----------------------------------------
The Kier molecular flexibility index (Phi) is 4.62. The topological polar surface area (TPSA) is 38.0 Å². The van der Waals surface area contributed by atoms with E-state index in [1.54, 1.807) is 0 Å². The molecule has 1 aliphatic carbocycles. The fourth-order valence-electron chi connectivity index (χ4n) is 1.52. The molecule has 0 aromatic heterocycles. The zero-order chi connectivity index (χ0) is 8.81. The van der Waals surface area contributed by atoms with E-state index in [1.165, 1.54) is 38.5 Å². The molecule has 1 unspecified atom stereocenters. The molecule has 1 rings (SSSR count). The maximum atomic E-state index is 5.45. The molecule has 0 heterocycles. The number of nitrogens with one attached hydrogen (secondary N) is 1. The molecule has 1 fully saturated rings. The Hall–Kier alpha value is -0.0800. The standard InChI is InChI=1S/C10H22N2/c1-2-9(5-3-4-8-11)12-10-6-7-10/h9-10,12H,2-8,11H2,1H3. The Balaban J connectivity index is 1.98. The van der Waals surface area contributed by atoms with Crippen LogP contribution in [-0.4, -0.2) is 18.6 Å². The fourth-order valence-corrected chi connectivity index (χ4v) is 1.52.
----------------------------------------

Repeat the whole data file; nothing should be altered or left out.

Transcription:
The Kier molecular flexibility index (Phi) is 4.62. The topological polar surface area (TPSA) is 38.0 Å². The van der Waals surface area contributed by atoms with E-state index in [1.54, 1.807) is 0 Å². The molecule has 1 aliphatic carbocycles. The fourth-order valence-electron chi connectivity index (χ4n) is 1.52. The molecule has 0 aromatic heterocycles. The zero-order chi connectivity index (χ0) is 8.81. The van der Waals surface area contributed by atoms with E-state index in [1.165, 1.54) is 38.5 Å². The molecule has 1 unspecified atom stereocenters. The molecule has 1 rings (SSSR count). The maximum atomic E-state index is 5.45. The molecule has 0 heterocycles. The number of nitrogens with one attached hydrogen (secondary N) is 1. The molecule has 1 fully saturated rings. The Hall–Kier alpha value is -0.0800. The standard InChI is InChI=1S/C10H22N2/c1-2-9(5-3-4-8-11)12-10-6-7-10/h9-10,12H,2-8,11H2,1H3. The Balaban J connectivity index is 1.98. The van der Waals surface area contributed by atoms with Crippen LogP contribution in [-0.4, -0.2) is 18.6 Å². The fourth-order valence-corrected chi connectivity index (χ4v) is 1.52.